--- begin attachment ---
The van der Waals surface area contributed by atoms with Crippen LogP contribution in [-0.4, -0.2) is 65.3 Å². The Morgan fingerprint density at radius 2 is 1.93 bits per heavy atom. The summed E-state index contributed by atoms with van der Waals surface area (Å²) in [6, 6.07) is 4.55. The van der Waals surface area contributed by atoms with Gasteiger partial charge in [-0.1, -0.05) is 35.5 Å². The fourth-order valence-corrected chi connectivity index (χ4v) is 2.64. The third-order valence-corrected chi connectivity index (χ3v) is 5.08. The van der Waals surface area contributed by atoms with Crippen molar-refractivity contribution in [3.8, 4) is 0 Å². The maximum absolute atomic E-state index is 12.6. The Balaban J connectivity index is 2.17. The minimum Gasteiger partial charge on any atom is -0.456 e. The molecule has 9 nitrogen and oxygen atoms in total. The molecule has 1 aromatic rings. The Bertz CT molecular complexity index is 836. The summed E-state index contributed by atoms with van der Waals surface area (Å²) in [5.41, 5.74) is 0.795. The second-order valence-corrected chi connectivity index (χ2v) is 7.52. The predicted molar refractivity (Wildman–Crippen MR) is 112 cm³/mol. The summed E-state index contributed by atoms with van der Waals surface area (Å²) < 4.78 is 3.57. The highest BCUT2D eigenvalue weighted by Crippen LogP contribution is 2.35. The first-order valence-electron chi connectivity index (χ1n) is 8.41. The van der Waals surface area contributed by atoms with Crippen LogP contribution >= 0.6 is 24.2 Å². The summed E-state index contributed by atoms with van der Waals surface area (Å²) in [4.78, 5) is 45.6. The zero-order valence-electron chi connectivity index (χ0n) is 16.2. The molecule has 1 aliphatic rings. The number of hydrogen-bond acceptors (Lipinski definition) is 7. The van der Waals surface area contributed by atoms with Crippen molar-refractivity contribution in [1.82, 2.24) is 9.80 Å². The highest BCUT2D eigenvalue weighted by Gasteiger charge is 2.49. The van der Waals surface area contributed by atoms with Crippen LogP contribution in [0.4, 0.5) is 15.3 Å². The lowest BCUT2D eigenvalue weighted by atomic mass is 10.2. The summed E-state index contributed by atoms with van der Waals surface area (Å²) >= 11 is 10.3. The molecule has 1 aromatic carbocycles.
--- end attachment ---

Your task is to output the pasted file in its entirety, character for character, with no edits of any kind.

The van der Waals surface area contributed by atoms with Crippen LogP contribution in [-0.4, -0.2) is 65.3 Å². The Morgan fingerprint density at radius 2 is 1.93 bits per heavy atom. The summed E-state index contributed by atoms with van der Waals surface area (Å²) in [6, 6.07) is 4.55. The van der Waals surface area contributed by atoms with Gasteiger partial charge in [-0.1, -0.05) is 35.5 Å². The fourth-order valence-corrected chi connectivity index (χ4v) is 2.64. The third-order valence-corrected chi connectivity index (χ3v) is 5.08. The van der Waals surface area contributed by atoms with Crippen molar-refractivity contribution in [3.8, 4) is 0 Å². The maximum absolute atomic E-state index is 12.6. The Balaban J connectivity index is 2.17. The minimum Gasteiger partial charge on any atom is -0.456 e. The molecule has 9 nitrogen and oxygen atoms in total. The molecule has 1 aromatic rings. The Bertz CT molecular complexity index is 836. The summed E-state index contributed by atoms with van der Waals surface area (Å²) in [5.41, 5.74) is 0.795. The second-order valence-corrected chi connectivity index (χ2v) is 7.52. The predicted molar refractivity (Wildman–Crippen MR) is 112 cm³/mol. The summed E-state index contributed by atoms with van der Waals surface area (Å²) < 4.78 is 3.57. The highest BCUT2D eigenvalue weighted by Crippen LogP contribution is 2.35. The first-order valence-electron chi connectivity index (χ1n) is 8.41. The van der Waals surface area contributed by atoms with Crippen LogP contribution >= 0.6 is 24.2 Å². The summed E-state index contributed by atoms with van der Waals surface area (Å²) in [4.78, 5) is 45.6. The zero-order valence-electron chi connectivity index (χ0n) is 16.2. The molecule has 1 aliphatic rings. The number of hydrogen-bond acceptors (Lipinski definition) is 7. The van der Waals surface area contributed by atoms with Crippen molar-refractivity contribution in [1.82, 2.24) is 9.80 Å². The highest BCUT2D eigenvalue weighted by Gasteiger charge is 2.49. The van der Waals surface area contributed by atoms with Crippen LogP contribution in [0.4, 0.5) is 15.3 Å². The lowest BCUT2D eigenvalue weighted by atomic mass is 10.2. The summed E-state index contributed by atoms with van der Waals surface area (Å²) >= 11 is 10.3. The molecule has 1 aromatic carbocycles.